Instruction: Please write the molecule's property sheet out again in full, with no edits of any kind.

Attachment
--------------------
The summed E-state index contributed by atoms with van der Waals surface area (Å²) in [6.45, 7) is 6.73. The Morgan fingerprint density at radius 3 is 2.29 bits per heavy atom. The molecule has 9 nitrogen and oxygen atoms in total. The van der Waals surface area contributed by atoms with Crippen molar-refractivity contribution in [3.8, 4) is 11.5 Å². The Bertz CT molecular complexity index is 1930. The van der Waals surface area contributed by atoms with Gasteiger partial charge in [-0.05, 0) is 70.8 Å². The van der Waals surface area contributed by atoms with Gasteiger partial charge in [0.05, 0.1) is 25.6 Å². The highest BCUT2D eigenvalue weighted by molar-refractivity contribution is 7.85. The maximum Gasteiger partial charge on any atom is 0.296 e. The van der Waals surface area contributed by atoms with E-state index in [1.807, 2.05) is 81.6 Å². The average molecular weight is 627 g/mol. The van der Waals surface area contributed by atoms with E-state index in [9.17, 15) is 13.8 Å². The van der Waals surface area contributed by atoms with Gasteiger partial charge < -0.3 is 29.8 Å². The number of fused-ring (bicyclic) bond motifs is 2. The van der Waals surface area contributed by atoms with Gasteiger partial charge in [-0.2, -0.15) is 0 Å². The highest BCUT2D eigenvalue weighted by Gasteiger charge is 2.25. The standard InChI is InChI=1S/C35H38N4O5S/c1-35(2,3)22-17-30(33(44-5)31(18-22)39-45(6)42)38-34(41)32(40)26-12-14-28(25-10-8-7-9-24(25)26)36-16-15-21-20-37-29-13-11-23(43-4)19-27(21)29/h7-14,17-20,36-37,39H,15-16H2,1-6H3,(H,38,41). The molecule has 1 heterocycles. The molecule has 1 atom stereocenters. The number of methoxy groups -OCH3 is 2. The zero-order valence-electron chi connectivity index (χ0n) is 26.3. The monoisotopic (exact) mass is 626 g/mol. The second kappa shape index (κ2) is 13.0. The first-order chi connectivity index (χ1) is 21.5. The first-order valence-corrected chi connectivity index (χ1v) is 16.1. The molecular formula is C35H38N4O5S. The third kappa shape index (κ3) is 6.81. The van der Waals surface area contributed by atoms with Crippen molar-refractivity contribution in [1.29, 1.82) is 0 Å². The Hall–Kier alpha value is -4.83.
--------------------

The summed E-state index contributed by atoms with van der Waals surface area (Å²) in [6.45, 7) is 6.73. The Morgan fingerprint density at radius 3 is 2.29 bits per heavy atom. The molecule has 9 nitrogen and oxygen atoms in total. The van der Waals surface area contributed by atoms with Crippen molar-refractivity contribution in [3.8, 4) is 11.5 Å². The Bertz CT molecular complexity index is 1930. The van der Waals surface area contributed by atoms with Gasteiger partial charge in [-0.05, 0) is 70.8 Å². The van der Waals surface area contributed by atoms with Gasteiger partial charge in [0.05, 0.1) is 25.6 Å². The highest BCUT2D eigenvalue weighted by molar-refractivity contribution is 7.85. The maximum Gasteiger partial charge on any atom is 0.296 e. The van der Waals surface area contributed by atoms with E-state index in [1.807, 2.05) is 81.6 Å². The average molecular weight is 627 g/mol. The van der Waals surface area contributed by atoms with E-state index in [9.17, 15) is 13.8 Å². The van der Waals surface area contributed by atoms with Gasteiger partial charge < -0.3 is 29.8 Å². The number of fused-ring (bicyclic) bond motifs is 2. The van der Waals surface area contributed by atoms with Gasteiger partial charge in [-0.2, -0.15) is 0 Å². The highest BCUT2D eigenvalue weighted by Gasteiger charge is 2.25. The standard InChI is InChI=1S/C35H38N4O5S/c1-35(2,3)22-17-30(33(44-5)31(18-22)39-45(6)42)38-34(41)32(40)26-12-14-28(25-10-8-7-9-24(25)26)36-16-15-21-20-37-29-13-11-23(43-4)19-27(21)29/h7-14,17-20,36-37,39H,15-16H2,1-6H3,(H,38,41). The molecule has 1 heterocycles. The molecule has 1 atom stereocenters. The number of methoxy groups -OCH3 is 2. The zero-order valence-electron chi connectivity index (χ0n) is 26.3. The monoisotopic (exact) mass is 626 g/mol. The second kappa shape index (κ2) is 13.0. The first-order chi connectivity index (χ1) is 21.5. The first-order valence-corrected chi connectivity index (χ1v) is 16.1. The molecular formula is C35H38N4O5S. The third kappa shape index (κ3) is 6.81. The van der Waals surface area contributed by atoms with Crippen molar-refractivity contribution in [1.29, 1.82) is 0 Å². The Hall–Kier alpha value is -4.83.